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Atomic-scale solutions for Microsoft

Silicon-based computer chips are reaching their physical limit for size and speed. Microsoft is funding researchers at Microscopy Australia’s University of Sydney facility to understand the behaviour of a potential new material for making computer chips.

Silicon, which has been used since the beginning of modern computing, is currently etched into layers of interconnecting silicon nanowires processed so that electrons only need to travel approximately three nanometres to carry signals around the chip. As this is the thickness of only a few atoms, it leaves hardly any room to manoeuvre: silicon chips are approaching their minimum possible size.

To overcome this problem, a new material called indium arsenide (InAs) is being explored. Even though indium and arsenic atoms are larger than silicon atoms, electrons can flow faster through them than through silicon.

Research collaborators in Denmark have grown nanowires made of InAs. These need to be grown at high temperatures around an indium gallium arsenide (InGaAs) core (blue in image below). However, at these high temperatures, indium and gallium diffuse easily. When the gallium diffuses from the core into the outer InAs layer, it compromises the purity of that layer, reducing its electron-carrying capacity. Microsoft wanted to know how they can visualise the extent of that diffusion.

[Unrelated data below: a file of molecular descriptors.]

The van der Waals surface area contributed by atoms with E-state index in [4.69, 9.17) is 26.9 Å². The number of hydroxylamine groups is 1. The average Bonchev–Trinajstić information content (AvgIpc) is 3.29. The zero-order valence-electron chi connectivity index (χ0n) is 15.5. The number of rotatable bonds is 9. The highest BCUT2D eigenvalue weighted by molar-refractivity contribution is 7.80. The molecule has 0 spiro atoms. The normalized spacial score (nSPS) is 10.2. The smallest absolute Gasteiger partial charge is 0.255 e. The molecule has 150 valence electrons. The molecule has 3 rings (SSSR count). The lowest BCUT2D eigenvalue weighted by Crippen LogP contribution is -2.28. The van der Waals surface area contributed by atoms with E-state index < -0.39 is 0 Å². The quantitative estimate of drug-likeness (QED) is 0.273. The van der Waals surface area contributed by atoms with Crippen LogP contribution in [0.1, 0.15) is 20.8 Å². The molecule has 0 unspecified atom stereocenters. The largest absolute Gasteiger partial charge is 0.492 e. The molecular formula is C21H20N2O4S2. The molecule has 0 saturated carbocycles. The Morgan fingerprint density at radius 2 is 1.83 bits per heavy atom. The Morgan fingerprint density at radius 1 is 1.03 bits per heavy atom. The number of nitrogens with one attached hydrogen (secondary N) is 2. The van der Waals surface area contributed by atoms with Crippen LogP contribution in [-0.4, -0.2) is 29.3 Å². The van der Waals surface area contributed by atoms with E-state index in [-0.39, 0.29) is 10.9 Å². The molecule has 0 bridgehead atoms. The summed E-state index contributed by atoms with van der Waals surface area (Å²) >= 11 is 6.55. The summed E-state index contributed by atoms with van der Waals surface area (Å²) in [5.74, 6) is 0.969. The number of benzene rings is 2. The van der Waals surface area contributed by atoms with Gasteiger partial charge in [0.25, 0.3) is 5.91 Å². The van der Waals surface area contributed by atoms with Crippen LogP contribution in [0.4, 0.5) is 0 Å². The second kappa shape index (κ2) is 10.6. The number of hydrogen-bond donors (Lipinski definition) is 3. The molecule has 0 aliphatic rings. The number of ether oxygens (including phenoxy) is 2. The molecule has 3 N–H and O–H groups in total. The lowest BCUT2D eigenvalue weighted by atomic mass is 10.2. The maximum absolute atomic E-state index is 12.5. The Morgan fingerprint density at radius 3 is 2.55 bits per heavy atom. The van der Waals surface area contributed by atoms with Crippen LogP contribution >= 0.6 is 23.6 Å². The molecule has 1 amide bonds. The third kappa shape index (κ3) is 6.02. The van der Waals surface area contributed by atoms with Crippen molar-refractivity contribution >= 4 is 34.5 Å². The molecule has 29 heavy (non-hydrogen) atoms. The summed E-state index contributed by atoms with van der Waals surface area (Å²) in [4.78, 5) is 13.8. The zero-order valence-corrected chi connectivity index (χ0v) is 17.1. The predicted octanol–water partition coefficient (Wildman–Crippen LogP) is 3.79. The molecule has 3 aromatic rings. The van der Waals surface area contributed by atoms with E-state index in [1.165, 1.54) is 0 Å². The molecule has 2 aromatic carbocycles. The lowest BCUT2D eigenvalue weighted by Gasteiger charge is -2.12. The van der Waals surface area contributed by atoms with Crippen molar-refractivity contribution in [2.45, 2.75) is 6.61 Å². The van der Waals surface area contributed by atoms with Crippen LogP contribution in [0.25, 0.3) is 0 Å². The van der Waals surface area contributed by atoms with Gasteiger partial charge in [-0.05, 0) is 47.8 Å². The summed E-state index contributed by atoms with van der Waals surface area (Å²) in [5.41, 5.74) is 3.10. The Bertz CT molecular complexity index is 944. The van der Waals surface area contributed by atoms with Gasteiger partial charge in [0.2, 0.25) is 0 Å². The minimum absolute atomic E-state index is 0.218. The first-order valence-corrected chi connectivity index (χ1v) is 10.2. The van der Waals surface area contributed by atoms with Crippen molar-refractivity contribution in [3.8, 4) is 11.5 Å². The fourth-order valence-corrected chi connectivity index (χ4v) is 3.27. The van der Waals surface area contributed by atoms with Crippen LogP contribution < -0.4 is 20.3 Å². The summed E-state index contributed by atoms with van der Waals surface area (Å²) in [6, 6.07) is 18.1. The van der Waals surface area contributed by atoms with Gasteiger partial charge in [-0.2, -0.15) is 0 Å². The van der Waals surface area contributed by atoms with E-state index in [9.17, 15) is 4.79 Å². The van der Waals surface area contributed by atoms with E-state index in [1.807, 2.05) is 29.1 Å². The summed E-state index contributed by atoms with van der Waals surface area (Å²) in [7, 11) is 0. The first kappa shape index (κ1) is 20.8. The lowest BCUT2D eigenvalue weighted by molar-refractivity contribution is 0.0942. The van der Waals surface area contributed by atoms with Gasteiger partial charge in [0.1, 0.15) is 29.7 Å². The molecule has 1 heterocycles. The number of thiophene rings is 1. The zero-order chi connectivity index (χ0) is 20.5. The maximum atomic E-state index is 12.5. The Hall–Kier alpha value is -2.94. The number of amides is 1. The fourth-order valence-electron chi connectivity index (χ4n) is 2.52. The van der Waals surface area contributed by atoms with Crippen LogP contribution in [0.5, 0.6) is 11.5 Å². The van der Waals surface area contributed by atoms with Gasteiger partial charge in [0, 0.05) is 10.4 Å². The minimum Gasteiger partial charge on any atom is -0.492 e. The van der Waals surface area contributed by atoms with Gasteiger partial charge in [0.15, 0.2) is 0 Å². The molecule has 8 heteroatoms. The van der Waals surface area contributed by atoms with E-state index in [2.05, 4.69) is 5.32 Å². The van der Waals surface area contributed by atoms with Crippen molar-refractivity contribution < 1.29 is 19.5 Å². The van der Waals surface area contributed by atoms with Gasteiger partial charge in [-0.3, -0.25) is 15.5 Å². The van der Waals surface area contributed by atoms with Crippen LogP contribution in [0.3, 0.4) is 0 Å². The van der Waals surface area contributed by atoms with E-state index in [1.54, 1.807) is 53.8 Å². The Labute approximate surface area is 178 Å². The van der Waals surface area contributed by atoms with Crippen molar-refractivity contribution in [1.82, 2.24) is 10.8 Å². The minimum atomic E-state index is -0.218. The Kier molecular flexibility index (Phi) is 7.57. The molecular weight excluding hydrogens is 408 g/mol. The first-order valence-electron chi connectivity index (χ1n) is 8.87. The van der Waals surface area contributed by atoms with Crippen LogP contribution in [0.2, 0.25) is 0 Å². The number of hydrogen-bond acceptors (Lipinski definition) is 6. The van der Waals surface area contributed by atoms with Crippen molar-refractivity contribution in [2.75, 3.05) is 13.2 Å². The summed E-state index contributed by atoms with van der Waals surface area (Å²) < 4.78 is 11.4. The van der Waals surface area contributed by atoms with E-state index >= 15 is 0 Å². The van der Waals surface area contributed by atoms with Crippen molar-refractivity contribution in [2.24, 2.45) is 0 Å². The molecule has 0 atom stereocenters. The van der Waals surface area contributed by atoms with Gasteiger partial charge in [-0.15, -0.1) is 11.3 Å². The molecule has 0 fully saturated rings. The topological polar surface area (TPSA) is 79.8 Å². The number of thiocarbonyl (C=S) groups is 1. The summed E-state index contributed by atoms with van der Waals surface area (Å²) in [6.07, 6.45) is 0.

Scanning transmission electron micrographs of the atomic structure of the nanowire. Blue shows the core of the wire.

By using atom probe tomography and atomic-resolution scanning transmission electron microscopy at Microscopy Australia’s University of Sydney facility, the researchers were able to accurately measure how much diffusion had occurred during nanowire growth to help inform the design of these nanowires into the future.

J. Qu et al., Applied Materials & Interfaces 2022
DOI: 10.1021/acsami.2c09594



September 28, 2022